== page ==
Open source once was just about making software free to everyone and has become much more — an open, participatory, community-driven, fully transparent way of creating something and making it available to all. This open source “lifestyle” allows people to innovate in nearly infinite ways and applies both to advancing familiar things and creating wholly new ones. Imagining where that path would lead over the next twenty-five years means expecting this model will come to apply to nearly everything that society creates. So, for example, it will mean not only systems of software and hardware as is true today, but machine learning training data, AI algorithms, cultivation “recipes” for agriculture, biological organisms, individual lines of legislation and government, and commercial operating models.


Scott Gnau, CTO at Hadoop Big Data firm Hortonworks

When Linux was born 25 years ago, it’s highly unlikely that anyone on the planet had any idea how dramatically one technology could change the world. Today we see it weaved in to every aspect of our lives – in our kitchens on smart fridges, in entertainment – for TVs, smart phones and even games consoles, on the streets via moving advertising signs and even on us through wearable technology. It’s everywhere. And so the sky truly is the limit for open source technology in 2041.

Open source will be part of default thinking in 2041. It will have become the norm. People who were once just users have now become producers, they’re re-shaping the culture of open source today and over the next 25 years the GitHub generation will collaborate, create and produce. This will empower an enterprise revolution.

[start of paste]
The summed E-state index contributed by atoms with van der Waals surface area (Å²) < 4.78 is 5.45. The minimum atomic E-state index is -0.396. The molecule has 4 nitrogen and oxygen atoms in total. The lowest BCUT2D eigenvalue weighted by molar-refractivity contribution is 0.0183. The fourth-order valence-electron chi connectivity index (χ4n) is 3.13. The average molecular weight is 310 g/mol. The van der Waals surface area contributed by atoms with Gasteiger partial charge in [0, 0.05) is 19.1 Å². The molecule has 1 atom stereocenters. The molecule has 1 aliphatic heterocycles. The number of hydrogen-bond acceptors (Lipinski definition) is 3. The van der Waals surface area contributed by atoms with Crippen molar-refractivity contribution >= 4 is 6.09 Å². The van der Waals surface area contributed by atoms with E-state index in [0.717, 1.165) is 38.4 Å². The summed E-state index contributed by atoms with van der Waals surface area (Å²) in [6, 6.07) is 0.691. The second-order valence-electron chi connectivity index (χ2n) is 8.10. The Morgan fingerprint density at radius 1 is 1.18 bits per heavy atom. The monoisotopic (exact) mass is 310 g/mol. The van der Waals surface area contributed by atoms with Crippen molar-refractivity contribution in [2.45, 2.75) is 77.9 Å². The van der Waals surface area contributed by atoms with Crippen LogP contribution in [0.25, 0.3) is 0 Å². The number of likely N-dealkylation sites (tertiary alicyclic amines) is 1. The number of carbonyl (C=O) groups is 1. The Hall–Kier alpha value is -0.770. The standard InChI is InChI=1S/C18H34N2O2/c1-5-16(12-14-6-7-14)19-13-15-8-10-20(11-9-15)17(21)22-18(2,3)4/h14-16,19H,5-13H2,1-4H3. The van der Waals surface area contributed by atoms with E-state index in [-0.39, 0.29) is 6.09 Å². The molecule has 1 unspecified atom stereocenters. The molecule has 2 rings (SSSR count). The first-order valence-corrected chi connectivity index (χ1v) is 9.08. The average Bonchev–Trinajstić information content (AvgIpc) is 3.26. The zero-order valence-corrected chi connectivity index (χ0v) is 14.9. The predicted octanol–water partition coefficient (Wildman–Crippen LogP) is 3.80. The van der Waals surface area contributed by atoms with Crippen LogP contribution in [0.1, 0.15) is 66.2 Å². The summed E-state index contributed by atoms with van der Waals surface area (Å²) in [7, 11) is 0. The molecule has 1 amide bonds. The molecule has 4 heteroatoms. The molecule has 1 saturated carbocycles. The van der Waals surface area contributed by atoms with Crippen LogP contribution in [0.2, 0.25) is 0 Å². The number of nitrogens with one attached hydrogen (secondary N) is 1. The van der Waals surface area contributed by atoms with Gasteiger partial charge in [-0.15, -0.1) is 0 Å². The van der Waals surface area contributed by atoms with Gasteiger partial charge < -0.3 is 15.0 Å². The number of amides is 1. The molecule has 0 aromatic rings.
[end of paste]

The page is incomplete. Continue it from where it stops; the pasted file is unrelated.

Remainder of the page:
The participation and collaboration between mature and interactive communities will drive exponential change and encourage innovation and ideas at a more holistic level. Individuals will have the power to create a new world together.

These constant improvements in technology and computer sciences will lead to a new lease of life for software - in 2041 software will make better apps to improve lives. The power of open source software is that it welcomes the opportunity for people to turn ideas in to realities and in 2041 our daily lives will have been transformed all over again.


Allan Foster, VP strategic partner enablement of identity management firm ForgeRock

Safe to say it’s likely to be a lot different than today. The underlying premise of community-written source code is still going to be a very real thing. On the other hand, I think the idea of proprietary code – controlled by an enterprise, etc. – is going to continue to die.

I think the issue will become: what happens when software becomes ubiquitous? There has to be a platform, but think about other things that map into this: the rise of TV, the rise of kitchen appliances, the rise of the automobile. Each of these are things, all of which have gone remarkably proprietary as they have matured.